Who controls the past|
controls the future.
Who controls the present
controls the past.
|Zoroastrians||Zoroaster||628 BC||551 BC||Avesta||600 AD|
|Taoism||Lao-tzu||604 BC||531 BC||Tao Teh King||200 BC|
|Jainism||Mahavira||599 BC||527 BC||Agama||500 AD|
|Buddhism||Buddha||566 BC||483 BC||Tripitaka||242 BC|
|Confucianism||Confucius||551 BC||478 BC||Classics||140 BC|
|Judaism||Ezra||500 BC||440 BC||Tanakh||100 BC|
|Christianity||Jesus||4 BC||30 AD||Bible||363 AD|
|Islam||Muhammmad||570 AD||610 AD||Koran||651 AD|
|Shintoism||Yasumaro||660 AD||723 AD||Kojiki||712 AD|
|Hinduism||Sankara||788 AD||820 AD||Rig Veda||1000 BC|
|Yazidi||Adi Musafir||1100 AD||1200 AD||al-Jilwah||1200 AD|
|Sikhism||Guru Nanak||1469 AD||1539 AD||Granth||1604 AD|
|Mormonism||Joseph Smith||1805 AD||1844 AD||Mormon||1830 AD|
|Bahai||Baha'u'llah||1817 AD||1892 AD||Kitab-i-Aqdas||1852 AD|
Emil Durkheim's classical definition of religion is " ... a unified system of beliefs and practices relative to sacred things, that is to say, things set apart and forbidden -- beliefs and practices which unite into one single moral community..." A religion is an instrumentality, a mode of procedure used for various ends. Each religion has its threefold technique:— (a) its ritual including sacrifices and prayers; (b) its myths and its dogmas and other intellectual explanations why this ritual is necessary and how it works; (c) its own institutional organisation for carrying on its ritual, teaching its intellectual formulations and for handing both down to the next generation.
A definition of relgion must be purely descriptive — a characterization of religion as it has been and is. It should in no sense be normative, or define what religion ought to be. The definition must be broad enough to cover all types of religion, and yet clear cut enough to differentiate religion from related activities liable to be confused with it, such as animism and magic in the case of primitive religions, and morality, art, and science in advanced religions.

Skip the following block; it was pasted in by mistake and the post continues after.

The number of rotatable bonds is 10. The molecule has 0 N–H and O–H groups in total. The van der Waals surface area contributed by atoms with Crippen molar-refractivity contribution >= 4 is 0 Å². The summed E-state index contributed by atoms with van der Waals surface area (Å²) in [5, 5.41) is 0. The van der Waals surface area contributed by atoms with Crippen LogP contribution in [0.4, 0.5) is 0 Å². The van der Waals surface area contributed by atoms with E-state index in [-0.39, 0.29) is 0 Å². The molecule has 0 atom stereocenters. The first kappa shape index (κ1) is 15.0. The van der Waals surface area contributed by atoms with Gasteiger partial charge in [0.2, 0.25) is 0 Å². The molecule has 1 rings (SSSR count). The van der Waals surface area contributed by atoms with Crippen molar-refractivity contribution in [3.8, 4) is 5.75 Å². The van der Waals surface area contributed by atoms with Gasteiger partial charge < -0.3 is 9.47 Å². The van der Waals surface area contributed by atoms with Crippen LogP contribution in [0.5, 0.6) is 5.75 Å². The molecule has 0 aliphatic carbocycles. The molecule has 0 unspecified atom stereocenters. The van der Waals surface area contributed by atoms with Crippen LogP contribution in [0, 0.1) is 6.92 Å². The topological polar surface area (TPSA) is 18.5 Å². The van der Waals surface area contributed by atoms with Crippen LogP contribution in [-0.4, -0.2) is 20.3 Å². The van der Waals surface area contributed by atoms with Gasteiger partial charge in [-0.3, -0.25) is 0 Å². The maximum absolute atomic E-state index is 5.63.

Joseph A. Adler notes that "One indicator of the problematic nature of the category "religion" in Chinese history is the absence of any pre-modern word that is unambiguously associated with the category.... Chinese (and Japanese) religions in general do not place as much emphasis as Christianity does on exclusivity and doctrine.... Confucianism is very often described as something other than a religion in the strict (yet poorly defined) sense. There was a time in Western scholarship when Buddhism was occasionally described in similar fashion... "
Religion is the endeavor to secure the conservation of socially recognized values through specific actions that are believed to evoke some agency different from the ordinary ego of the individual, or from other merely human beings, and that imply a feeling of dependence upon this agency. No one can make a religion for himself any more than he can devise a language of his own; religion is a slow development of group life and common experiences. The values which it endeavors to conserve are therefore necessarily values which are socially recognized, although not necessarily values of social concern or importance. In ethical religions prevailing among civilized nations with more pronounced individualism, more private needs are recognized than is the case in the natural religions; but this does not invalidate the definition.
All the ethical religions emphasize much the same moral precepts for the conduct of everyday life,—they are unanimous in enjoining truthfulness, regard for property rights, chastity, honor of parents, forgiveness of enemies, and the like. To this extent the socially recognized values of the ethical religions are similar. But the ethical religions differ greatly in their interpretation of the meaning of life as a whole, of what philosophers would call the highest good.
It is found that the similarities between the stories that cluster about Buddha and Jesus extend also very largely to those that have sprung up around Krishna, Confucius, Lao-tse, Zoroaster, Osiris, Moses, Mahomet, and many other religious characters, fabled and real; and the ceremonial and ecclesiastical resemblances that appear between Buddhism and Roman Catholicism are scarcely more striking than those that appear between many other religions. There is scarcely a great and fruitful idea in the Jewish or Christian systems which has not its analogy in the Egyptian faith. The development of the one God into a Trinity; the incarnation of the mediating Deity into a virgin, and without a father ; his conflict and his momentary defeat by the powers of darkness; his partial victory (for the enemy is not destroyed) ; his resurrection and reign over an eternal kingdom all natural developments. Just as, under like circumstances, different peoples develop industrially and socially along parallel lines, so under similar circumstances they develop similar religious ideas, institutions, mythologies, and observances.
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